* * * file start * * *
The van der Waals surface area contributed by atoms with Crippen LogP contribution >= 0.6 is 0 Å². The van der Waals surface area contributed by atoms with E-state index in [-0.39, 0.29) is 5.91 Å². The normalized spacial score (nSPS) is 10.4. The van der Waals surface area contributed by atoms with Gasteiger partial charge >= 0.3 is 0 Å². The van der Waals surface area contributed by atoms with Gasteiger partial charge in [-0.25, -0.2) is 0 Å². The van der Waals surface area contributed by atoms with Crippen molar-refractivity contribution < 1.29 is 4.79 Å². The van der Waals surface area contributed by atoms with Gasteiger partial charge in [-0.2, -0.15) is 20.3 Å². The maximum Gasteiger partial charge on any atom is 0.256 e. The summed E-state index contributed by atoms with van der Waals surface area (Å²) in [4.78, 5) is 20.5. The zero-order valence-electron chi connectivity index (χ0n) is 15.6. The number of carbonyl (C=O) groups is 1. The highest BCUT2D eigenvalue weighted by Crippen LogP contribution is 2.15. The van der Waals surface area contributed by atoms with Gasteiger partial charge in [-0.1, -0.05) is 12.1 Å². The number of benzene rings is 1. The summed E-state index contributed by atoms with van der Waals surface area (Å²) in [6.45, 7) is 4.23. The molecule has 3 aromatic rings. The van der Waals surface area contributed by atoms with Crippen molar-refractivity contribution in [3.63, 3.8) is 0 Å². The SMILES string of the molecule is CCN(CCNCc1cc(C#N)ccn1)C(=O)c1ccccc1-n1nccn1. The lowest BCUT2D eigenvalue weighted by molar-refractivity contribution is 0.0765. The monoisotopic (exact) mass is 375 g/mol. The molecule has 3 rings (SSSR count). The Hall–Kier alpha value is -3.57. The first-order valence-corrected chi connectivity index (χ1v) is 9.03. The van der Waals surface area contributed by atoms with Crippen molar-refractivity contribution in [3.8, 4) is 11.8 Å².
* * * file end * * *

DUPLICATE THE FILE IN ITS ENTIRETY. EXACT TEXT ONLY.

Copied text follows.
The van der Waals surface area contributed by atoms with Crippen LogP contribution >= 0.6 is 0 Å². The van der Waals surface area contributed by atoms with E-state index in [-0.39, 0.29) is 5.91 Å². The normalized spacial score (nSPS) is 10.4. The van der Waals surface area contributed by atoms with Gasteiger partial charge >= 0.3 is 0 Å². The van der Waals surface area contributed by atoms with Gasteiger partial charge in [-0.25, -0.2) is 0 Å². The van der Waals surface area contributed by atoms with Crippen molar-refractivity contribution < 1.29 is 4.79 Å². The van der Waals surface area contributed by atoms with Gasteiger partial charge in [-0.2, -0.15) is 20.3 Å². The maximum Gasteiger partial charge on any atom is 0.256 e. The summed E-state index contributed by atoms with van der Waals surface area (Å²) in [4.78, 5) is 20.5. The zero-order valence-electron chi connectivity index (χ0n) is 15.6. The number of carbonyl (C=O) groups is 1. The highest BCUT2D eigenvalue weighted by Crippen LogP contribution is 2.15. The van der Waals surface area contributed by atoms with Gasteiger partial charge in [-0.1, -0.05) is 12.1 Å². The number of benzene rings is 1. The summed E-state index contributed by atoms with van der Waals surface area (Å²) in [6.45, 7) is 4.23. The molecule has 3 aromatic rings. The van der Waals surface area contributed by atoms with Crippen molar-refractivity contribution in [3.63, 3.8) is 0 Å². The SMILES string of the molecule is CCN(CCNCc1cc(C#N)ccn1)C(=O)c1ccccc1-n1nccn1. The lowest BCUT2D eigenvalue weighted by molar-refractivity contribution is 0.0765. The monoisotopic (exact) mass is 375 g/mol. The molecule has 3 rings (SSSR count). The Hall–Kier alpha value is -3.57. The first-order valence-corrected chi connectivity index (χ1v) is 9.03. The van der Waals surface area contributed by atoms with Crippen molar-refractivity contribution in [3.8, 4) is 11.8 Å².